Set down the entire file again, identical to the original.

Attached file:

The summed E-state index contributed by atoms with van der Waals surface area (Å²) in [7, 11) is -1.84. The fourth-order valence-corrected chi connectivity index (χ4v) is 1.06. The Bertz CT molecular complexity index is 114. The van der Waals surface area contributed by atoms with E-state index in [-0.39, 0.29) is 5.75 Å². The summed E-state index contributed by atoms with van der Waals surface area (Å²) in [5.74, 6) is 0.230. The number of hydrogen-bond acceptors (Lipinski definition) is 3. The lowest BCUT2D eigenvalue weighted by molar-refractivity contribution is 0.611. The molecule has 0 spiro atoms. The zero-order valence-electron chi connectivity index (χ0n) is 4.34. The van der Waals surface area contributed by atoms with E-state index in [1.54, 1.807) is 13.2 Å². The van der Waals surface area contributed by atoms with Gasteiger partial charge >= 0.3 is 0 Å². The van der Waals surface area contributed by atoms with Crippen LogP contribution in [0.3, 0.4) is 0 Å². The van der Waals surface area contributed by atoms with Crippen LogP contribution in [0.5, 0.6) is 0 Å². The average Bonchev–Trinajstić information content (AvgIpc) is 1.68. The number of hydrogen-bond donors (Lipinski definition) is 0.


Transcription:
The summed E-state index contributed by atoms with van der Waals surface area (Å²) in [7, 11) is -1.84. The fourth-order valence-corrected chi connectivity index (χ4v) is 1.06. The Bertz CT molecular complexity index is 114. The van der Waals surface area contributed by atoms with E-state index in [-0.39, 0.29) is 5.75 Å². The summed E-state index contributed by atoms with van der Waals surface area (Å²) in [5.74, 6) is 0.230. The number of hydrogen-bond acceptors (Lipinski definition) is 3. The lowest BCUT2D eigenvalue weighted by molar-refractivity contribution is 0.611. The molecule has 0 spiro atoms. The zero-order valence-electron chi connectivity index (χ0n) is 4.34. The van der Waals surface area contributed by atoms with E-state index in [1.54, 1.807) is 13.2 Å². The van der Waals surface area contributed by atoms with Gasteiger partial charge >= 0.3 is 0 Å². The van der Waals surface area contributed by atoms with Crippen LogP contribution in [0.3, 0.4) is 0 Å². The van der Waals surface area contributed by atoms with Crippen LogP contribution in [0.5, 0.6) is 0 Å². The average Bonchev–Trinajstić information content (AvgIpc) is 1.68. The number of hydrogen-bond donors (Lipinski definition) is 0.